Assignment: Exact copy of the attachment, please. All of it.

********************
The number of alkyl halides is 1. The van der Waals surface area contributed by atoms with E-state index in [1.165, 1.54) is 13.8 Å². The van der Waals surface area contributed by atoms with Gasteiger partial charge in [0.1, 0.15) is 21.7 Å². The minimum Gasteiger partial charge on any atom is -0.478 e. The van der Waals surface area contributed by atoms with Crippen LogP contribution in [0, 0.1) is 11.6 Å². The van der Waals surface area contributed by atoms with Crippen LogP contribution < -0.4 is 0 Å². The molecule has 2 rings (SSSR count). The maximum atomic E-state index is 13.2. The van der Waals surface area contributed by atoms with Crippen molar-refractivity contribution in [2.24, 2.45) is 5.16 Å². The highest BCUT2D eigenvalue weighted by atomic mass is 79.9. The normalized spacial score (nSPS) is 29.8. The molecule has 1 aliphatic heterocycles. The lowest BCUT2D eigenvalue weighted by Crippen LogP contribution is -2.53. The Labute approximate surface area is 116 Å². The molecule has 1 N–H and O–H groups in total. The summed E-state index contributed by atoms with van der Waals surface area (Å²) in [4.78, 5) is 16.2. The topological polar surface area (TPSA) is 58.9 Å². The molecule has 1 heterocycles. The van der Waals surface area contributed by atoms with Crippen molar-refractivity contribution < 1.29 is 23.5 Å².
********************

The number of alkyl halides is 1. The van der Waals surface area contributed by atoms with E-state index in [1.165, 1.54) is 13.8 Å². The van der Waals surface area contributed by atoms with Gasteiger partial charge in [0.1, 0.15) is 21.7 Å². The minimum Gasteiger partial charge on any atom is -0.478 e. The van der Waals surface area contributed by atoms with Crippen LogP contribution in [0, 0.1) is 11.6 Å². The van der Waals surface area contributed by atoms with Crippen LogP contribution < -0.4 is 0 Å². The molecule has 2 rings (SSSR count). The maximum atomic E-state index is 13.2. The van der Waals surface area contributed by atoms with Crippen molar-refractivity contribution in [2.24, 2.45) is 5.16 Å². The highest BCUT2D eigenvalue weighted by atomic mass is 79.9. The normalized spacial score (nSPS) is 29.8. The molecule has 1 aliphatic heterocycles. The lowest BCUT2D eigenvalue weighted by Crippen LogP contribution is -2.53. The Labute approximate surface area is 116 Å². The molecule has 1 N–H and O–H groups in total. The summed E-state index contributed by atoms with van der Waals surface area (Å²) in [4.78, 5) is 16.2. The topological polar surface area (TPSA) is 58.9 Å². The molecule has 1 heterocycles. The van der Waals surface area contributed by atoms with Crippen molar-refractivity contribution < 1.29 is 23.5 Å².